In contrast, An Open Élite? England, 1540–1800 (1984), with Jeanne Fawtier Stone, was a revisionist work which applied statistics to demonstrate that the English governing class was not as open to penetration by the socially mobile as was commonly thought. Open Élite had in fact been under way before Stone's hospitalization in 1973, and represents the last gasp of the old Stone, convinced, against his nature, that statistics were the key to mapping social change. In 1979 he astonished readers of Past and Present with an article, ‘The revival of narrative’ (reprinted in The Past and the Present Revisited, 1987), which sharply attacked the dehumanization implicit in much quantitative or ‘theoretical’ history, advocating instead the accumulation of masses of small-scale anecdotal material. This method bore fruit in a trilogy on divorce among the upper classes, copiously and sensationally illustrated from the evidence given in church courts (Road to Divorce: England, 1530–1987, 1990; Uncertain Unions, 1660–1753, 1992; Broken Lives, 1660–1857, 1993). Interspersed with this work was a steady stream of serious journalism, analysing and frequently finding wanting current historical scholarship (much of it reprinted in The Past and the Present Revisited).

‘Tall, thin, rangy, he loped about Wadham like a long-legged lurcher’ (Julian Mitchell, in ‘Lawrence Stone’, 4). At Princeton, Stone was dubbed Lorenzo il Magnifico by his graduate students. Something of a dandy in his younger days, often described as Byronic in appearance, he was impatient, audacious, indeed hyperactive; he played a ferocious game of tennis, and drove a high-powered sports car. It is no surprise that he suffered heart attacks in 1973 and 1995. Not all his work was designed to attract attention; he contributed articles on individual church monuments to county journals and patiently catalogued the archives at Wadham. He was accused, absurdly, in American right-wing circles of being responsible for a resurgence of Marxism in the historical profession in the 1980s. In truth Stone's attitude to any methodology was brutally pragmatic: ‘I do not think that there is anything wicked in just going into a different field with a pickaxe and digging out the gold and getting out fast’ (quoted by Sir John Elliott in his memorial address, 4 Dec 1999). Discourse, academic or otherwise, tended towards combat. But he was kind to the scholars he took under his wing, notably to female graduate students, who were scarcely tolerated at Princeton at the time of his arrival. His writing was vivid, inclined to hyperbole and to factual error. Except for reviews Stone stuck to British, indeed English, history; but managed to write seriously on every century from the fifth to the twentieth. His prime legacy was his capacity to provoke colleagues and students by challenging received opinion, not least the latest fashionable opinion. Jeanne Stone, as well as bringing up their two children, devoted her life to supporting him—from ‘carrying heavy ladders and hot lamps’ for the photographs in Sculpture in Britain (preface) to, in the American years, becoming his indispensable collaborator. Their capacity for serious, indeed at times raucous, public disagreement belied what seems to have been a rock-solid marriage, ironic perhaps in the light of their work on marital breakdown, but perhaps explicable in part as a reaction to Stone's boyhood experience. They kept their house in Oxford, but both took American citizenship, and their children, Elizabeth and Robert, made their careers in America. The story circulated that Stone initially failed his citizenship examination having neglected to do his homework on the constitution. He retired from the Dodge chair and the Shelby Davis directorship in 1990, but remained active about the history department. Among a string of academic honours he especially appreciated his honorary fellowship at Wadham (1983) and his DLitt at Oxford (1994) and at Princeton (1995). From 1998 he complained of failing powers, but died suddenly, from cardiac arrest, on 16 June 1999 in Princeton, where his remains were cremated. Jeanne Stone died in 2001.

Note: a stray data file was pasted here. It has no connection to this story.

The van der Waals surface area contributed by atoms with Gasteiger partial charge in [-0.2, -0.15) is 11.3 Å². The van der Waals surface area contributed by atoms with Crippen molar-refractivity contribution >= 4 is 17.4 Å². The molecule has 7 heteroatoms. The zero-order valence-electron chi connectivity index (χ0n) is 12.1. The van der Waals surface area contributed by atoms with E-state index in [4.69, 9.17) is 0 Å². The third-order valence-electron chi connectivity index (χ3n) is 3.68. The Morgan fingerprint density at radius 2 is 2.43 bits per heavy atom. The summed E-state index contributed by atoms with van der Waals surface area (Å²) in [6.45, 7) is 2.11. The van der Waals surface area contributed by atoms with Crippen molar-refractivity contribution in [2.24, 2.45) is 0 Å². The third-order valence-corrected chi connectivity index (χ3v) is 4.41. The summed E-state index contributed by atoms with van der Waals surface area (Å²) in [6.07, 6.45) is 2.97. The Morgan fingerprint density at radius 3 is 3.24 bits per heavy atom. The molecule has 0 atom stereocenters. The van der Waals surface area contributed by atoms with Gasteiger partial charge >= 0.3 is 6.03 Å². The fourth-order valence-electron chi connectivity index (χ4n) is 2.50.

C. S. L. Davies


‘Lawrence Stone—as seen by himself’, The first modern society: essays in English history in honour of Lawrence Stone, ed. A. L. Beier, D. Cannadine, and J. M. Rosenheim (1989), epilogue · The Guardian (5 July 1999) · Daily Telegraph (22 June 1999) · The Independent (26 June 1999) · The Times (21 June 1999) · TLS (6 Aug 1999) · TLS (13 Aug 1999) · J. Elliott, memorial address (1999) · A. F. Thompson, Wadham Gazette, new ser., 4/3 (2000), 82–4 · L. Stone, ‘A life of learning’, American Council of Learned Societies Newsletter, 36 (1985), 3–32 · D. Cannadine, ‘Historians in the “liberal hour”: Lawrence Stone and J. H. Plumb re-visited’, Historical Research, 75 (2002), 316–54 · d. cert. [mother] · private information (2004) [Jeanne Stone, widow; R. Darnton; J. Elliott] · b. cert.


Princeton University, New Jersey |  King's AC Cam., corresp. with John Saltmarsh  



videotape interview by Keith Wrightson for London Univ. Institute of Historical Research, 1988


photograph, repro. in ‘Lawrence Stone—as seen by himself’ · photograph, repro. in The Guardian · photograph, repro. in Daily Telegraph · photograph, repro. in The Independent · photograph, News International Syndication, London [see illus.]